 MUST speak some Spanish. Initial meetings can be had in English and most well educated Peruvians speak good English, but you will only scratch the surface without Spanish.
 Be patient. Everything takes longer and bureaucracy is rampant. Getting something as simple as a Peruvian Driver’s license (obligatory after 3 months) can take up to a week even with an International License!
 Seek good legal advice on arrival and use services like NZTE, community groups etc. As Delica we were constantly recommended lawyers of friends and associates however they really were not qualified to advise us on our business structure. We eventually worked with PWC and quickly got very good results.
 Go with an open mind. Be prepared to change your business plan. Obvious stuff I know, but if you are too rigid in your thinking and trying to follow a set plan, it will very often lead you down the wrong path.
 Be prepared for conflicting opinions, bureaucracy that doesn’t make sense. My wife spent 5 years
getting conflicting advice on whether she could legally work and be a salaried employee in Peru as spouse of somebody with a work permit – to this day there is still no clear legal framework!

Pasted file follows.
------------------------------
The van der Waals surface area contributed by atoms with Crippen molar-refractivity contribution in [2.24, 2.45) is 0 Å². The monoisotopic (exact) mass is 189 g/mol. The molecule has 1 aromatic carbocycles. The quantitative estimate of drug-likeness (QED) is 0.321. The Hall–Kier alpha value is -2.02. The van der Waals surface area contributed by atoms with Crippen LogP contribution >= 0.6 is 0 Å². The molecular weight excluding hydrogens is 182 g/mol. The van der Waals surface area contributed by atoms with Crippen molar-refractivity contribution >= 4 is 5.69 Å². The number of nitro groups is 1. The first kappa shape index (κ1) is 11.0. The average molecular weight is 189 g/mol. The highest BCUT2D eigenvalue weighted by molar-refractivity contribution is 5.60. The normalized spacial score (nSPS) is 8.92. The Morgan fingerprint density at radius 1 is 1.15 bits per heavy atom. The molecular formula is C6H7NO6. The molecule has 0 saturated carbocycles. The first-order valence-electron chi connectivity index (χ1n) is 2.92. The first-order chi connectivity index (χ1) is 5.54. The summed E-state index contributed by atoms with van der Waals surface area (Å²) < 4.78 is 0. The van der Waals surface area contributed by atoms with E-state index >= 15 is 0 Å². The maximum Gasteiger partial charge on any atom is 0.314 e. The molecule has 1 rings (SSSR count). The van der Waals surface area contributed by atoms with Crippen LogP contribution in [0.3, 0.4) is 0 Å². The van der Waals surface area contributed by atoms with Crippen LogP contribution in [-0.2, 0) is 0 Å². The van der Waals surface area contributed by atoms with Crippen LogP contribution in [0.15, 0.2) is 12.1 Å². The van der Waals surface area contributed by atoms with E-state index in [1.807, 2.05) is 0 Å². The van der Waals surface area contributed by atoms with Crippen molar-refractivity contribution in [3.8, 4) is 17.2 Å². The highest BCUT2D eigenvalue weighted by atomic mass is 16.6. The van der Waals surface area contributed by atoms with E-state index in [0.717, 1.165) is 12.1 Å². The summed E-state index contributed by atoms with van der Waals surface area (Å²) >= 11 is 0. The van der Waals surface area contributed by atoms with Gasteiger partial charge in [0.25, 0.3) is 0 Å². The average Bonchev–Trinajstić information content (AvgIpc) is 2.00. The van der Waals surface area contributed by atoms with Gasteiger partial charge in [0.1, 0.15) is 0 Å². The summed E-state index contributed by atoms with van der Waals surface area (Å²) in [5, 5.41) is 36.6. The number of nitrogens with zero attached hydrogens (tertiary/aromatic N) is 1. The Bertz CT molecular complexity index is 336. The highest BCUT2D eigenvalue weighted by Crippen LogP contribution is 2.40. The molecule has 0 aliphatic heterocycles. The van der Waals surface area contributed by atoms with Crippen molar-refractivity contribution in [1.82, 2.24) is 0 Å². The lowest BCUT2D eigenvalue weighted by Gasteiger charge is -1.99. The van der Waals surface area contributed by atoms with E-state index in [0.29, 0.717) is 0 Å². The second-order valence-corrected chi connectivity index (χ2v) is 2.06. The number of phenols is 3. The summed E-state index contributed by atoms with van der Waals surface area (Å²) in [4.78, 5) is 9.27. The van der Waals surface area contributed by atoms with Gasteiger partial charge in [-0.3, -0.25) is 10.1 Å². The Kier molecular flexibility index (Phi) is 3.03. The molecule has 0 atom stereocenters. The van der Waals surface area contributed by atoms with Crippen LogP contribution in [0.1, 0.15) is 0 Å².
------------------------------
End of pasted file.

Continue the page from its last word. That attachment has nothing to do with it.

 Corruption is still entrenched in many areas of Peruvian society and government. Police in particular will find any reason to ask you for a “way to work out a problem.” Try to avoid it at all costs, although there can be a fine line between ‘corruption’ and what may be called ‘lobbying’ in developed countries as anyone who has worked in a developing country will know.
 Local Management must have responsibility. Get good people and be prepared to pay good $$$. If local managers constantly have to report back to Head Office for decisions, you will lose your competitiveness and the advantage of having a local office.

Delica South America in 2013
We currently have an office with nine permanent staff members in Peru plus two in Chile; comprising sales, procurement, quality control and accounts/administration. The main products we work with are: Table Grapes Asparagus, Citrus, Berries, Cherries and Apples. Total sales in 2012 of USD32.2 million. We continue to grow and are investigating JV opportunities for growing and packing in Peru.
http://delicaglobal.com/

Reprinted from the NZ Latin Business Council